"Bobby Shaftoe's gone to sea, Silver buckles on his knee, He'll come back and marry me, Bonnie Bobby Shaftoe." The singer praises Bobby's appearance. (In some versions she ends by noting that he is "getting a bairn")
According to Stokoe, "Tradition connects this song with one of the Shaftoes of Bavinngton, who ran away to sea to escape the attentions of an enamoured lady of beauty and fortune.... The original air was entitled 'Brave Wully Forster,' and appears so in a manuscript music book in the Antiquarian Society's possession, dated 1694."
The Baring-Goulds, however, report that the "original Bobby Shafto is said to have lived at Hollybrook, County Wicklow, and died in 1737." But they add that a later verse, not found in "Songs for the Nursery," "was composed by the supporters of another Bobby Shafto -- Robert Shafto of Whitworth, a candidate for parliament in the election of 1761. He was said to be exceedingly handsome."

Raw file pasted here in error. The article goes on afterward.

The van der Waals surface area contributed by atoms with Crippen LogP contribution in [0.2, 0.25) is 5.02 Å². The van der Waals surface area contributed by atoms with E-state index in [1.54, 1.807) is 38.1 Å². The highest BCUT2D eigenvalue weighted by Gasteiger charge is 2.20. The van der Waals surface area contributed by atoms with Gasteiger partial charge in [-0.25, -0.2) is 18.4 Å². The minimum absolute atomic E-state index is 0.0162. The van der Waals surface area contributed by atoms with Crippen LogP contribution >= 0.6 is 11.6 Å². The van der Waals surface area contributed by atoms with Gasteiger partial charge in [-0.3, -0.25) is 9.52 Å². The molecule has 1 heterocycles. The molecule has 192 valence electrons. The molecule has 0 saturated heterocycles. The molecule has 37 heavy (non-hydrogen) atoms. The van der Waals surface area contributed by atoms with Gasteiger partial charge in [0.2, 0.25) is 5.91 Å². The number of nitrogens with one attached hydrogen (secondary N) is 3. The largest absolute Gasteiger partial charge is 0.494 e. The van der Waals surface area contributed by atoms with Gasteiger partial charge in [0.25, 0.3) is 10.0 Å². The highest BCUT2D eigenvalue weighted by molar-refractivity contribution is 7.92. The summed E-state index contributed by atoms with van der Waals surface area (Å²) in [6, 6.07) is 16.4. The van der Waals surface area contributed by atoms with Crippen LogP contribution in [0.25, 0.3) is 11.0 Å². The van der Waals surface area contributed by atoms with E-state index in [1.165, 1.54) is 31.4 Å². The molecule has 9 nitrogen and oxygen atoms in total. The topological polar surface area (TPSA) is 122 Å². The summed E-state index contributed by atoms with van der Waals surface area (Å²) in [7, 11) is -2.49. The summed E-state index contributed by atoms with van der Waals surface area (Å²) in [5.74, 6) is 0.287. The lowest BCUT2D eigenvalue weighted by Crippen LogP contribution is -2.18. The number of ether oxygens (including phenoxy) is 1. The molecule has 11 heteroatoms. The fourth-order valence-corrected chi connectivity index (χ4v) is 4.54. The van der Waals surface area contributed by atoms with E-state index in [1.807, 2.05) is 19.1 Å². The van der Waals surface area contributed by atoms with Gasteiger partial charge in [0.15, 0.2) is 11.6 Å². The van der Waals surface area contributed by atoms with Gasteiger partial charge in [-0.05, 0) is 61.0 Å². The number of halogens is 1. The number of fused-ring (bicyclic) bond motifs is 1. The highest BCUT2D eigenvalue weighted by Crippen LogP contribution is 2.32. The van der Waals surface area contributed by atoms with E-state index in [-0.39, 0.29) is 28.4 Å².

I wouldn't bet on any of those identifications. - RBW
- BrownIII 132, "Bobby Shaftoe" (1 text)
- Stokoe/Reay, pp. 12-13, "Bobby Shaftoe" (1 text, 1 tune); p. 198, "Bobby Shaftoe" (1 text)
- Opie-Oxford2 60, "Bobby Shafto's gone to sea" (2 texts)
- Baring-Gould-MotherGoose #153, pp. 116-117, "(Bobby Shafto's gone to sea)"
- Montgomerie-ScottishNR 75, "(Bobbie Shaftoe's gone to sea)" (1 short text)
- Silber-FSWB, p. 170, "Bobby Shaftoe" (1 text)
- DT, BOBSHAFT
- ADDITIONAL: Walter de la Mare, _Come Hither_, revised edition, 1928; notes to #352, ("Bobby Shaftoe's gone to sea") (1 text)
- Roud #1359
- BI, FSWB170A